On the front of the 28th Indian Brigade there had been little activity during the night and at dawn on the fifteenth it was still holding its positions, as also was the right flank of the 6th Indian Brigade on the railway. Some troops of the 28th Brigade were now ordered to operate against the flank of the Japanese force advancing down the main road while others were ordered to Gurun to block their advance. While these moves were in progress Murray Lyon himself arrived at Gurun to see what was happening. He quickly took in the danger of the situation and ordered an immediate withdrawal behind the Sungei Lalang, seven miles south of Curun and five miles north of Sungei Patani, where the 1st Independent Company from Penang was already in position. Later in the morning, on return to his own headquarters where the three infantry brigadiers and the C.R.A. were assembled, he decided to withdraw that night behind the River Muda, which forms the boundary between Kedah and Province Wellesley. The main road bridge and the ferry crossing at Kota to the west of it were to be held by the Independent Company and by a squadron of the 3rd Cavalry, both recently transferred to the mainland from Penang and the only fresh troops available. It was a sorry plan but the best that could be done. Except for one dauntless but tired brigade the division had little fight left in it. There was much to be done. Transport and bivouac arrangements had to be made, large supply and ammunition dumps at Sungei Patani had to be cleared or destroyed, further demolitions had to be prepared and aerodrome defence troops at the South Kedah aerodromes had to be withdrawn. During the morning the R.A.F. had evacuated Butterworth aerodrome also. It had been heavily and consistently raided during the week, during which the Japanese air arm had concentrated almost exclusively on knocking out the R.A.F. on its northern aerodromes. Many of our aircraft had been destroyed on the ground. Here, as elsewhere, the manner of evacuation was not beyond reproach. Throughout the campaign the air force pilots and air crews, battling against heavy odds with inferior material, lived up to the highest traditions of their Service. The ground staffs, however, many of whom had been in the Service but a short time and had absorbed but the rudiments of true discipline, suffered much under pressure from lack of training and of tradition. It was ever so. You cannot throw raw, untried troops into the turmoil of battle and expect to get the best out of them.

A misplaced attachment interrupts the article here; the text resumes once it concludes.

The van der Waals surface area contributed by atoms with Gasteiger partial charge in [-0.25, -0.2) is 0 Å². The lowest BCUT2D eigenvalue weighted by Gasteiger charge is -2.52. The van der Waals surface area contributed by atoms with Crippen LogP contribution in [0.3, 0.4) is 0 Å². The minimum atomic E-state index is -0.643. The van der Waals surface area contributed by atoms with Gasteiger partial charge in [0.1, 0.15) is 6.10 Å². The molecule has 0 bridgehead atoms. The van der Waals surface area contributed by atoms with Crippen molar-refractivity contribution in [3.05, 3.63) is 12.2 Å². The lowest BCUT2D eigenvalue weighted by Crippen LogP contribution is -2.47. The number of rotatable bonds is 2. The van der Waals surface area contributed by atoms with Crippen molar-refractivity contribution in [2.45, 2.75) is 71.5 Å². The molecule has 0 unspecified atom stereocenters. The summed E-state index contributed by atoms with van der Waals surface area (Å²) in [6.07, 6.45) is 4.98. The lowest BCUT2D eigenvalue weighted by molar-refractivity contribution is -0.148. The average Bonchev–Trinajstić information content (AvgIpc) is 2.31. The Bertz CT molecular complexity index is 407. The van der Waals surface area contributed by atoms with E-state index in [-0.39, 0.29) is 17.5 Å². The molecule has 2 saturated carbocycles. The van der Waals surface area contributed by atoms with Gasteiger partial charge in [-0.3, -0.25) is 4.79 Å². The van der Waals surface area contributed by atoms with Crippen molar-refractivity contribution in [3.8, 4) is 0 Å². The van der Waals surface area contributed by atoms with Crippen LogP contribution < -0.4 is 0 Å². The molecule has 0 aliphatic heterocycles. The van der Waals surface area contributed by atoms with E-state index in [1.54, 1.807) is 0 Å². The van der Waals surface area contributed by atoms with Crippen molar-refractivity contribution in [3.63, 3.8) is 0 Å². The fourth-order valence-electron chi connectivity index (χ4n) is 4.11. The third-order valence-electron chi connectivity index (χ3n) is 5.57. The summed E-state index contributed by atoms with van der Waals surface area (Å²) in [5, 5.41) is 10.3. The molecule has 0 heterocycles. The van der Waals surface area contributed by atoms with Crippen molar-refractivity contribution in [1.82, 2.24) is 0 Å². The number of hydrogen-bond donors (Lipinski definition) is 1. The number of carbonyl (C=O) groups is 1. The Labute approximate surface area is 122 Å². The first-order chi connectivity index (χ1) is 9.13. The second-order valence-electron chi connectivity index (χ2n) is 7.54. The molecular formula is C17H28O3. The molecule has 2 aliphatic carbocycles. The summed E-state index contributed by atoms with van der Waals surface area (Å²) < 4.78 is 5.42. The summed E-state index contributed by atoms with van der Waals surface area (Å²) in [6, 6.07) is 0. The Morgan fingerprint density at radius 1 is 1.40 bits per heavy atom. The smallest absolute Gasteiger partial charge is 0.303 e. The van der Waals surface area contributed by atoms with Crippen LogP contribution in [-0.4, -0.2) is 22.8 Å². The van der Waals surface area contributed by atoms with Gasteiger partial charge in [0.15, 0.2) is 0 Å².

Much of the credit for averting a catastrophe must be accorded to two companies of the 2nd East Surreys and to Lt.-Col. Selby’s 2/9 Gurkha Rifles which, between them, held at arm’s length an enemy thrust which might otherwise have swept on and annihilated the disorganized remnants of the division in rear. One company of the Gurkha Rifles held on so long that it was eventually cut off and had to take to the wooded country. It rejoined its battalion four days later with all the men but two, still in possession of their arms.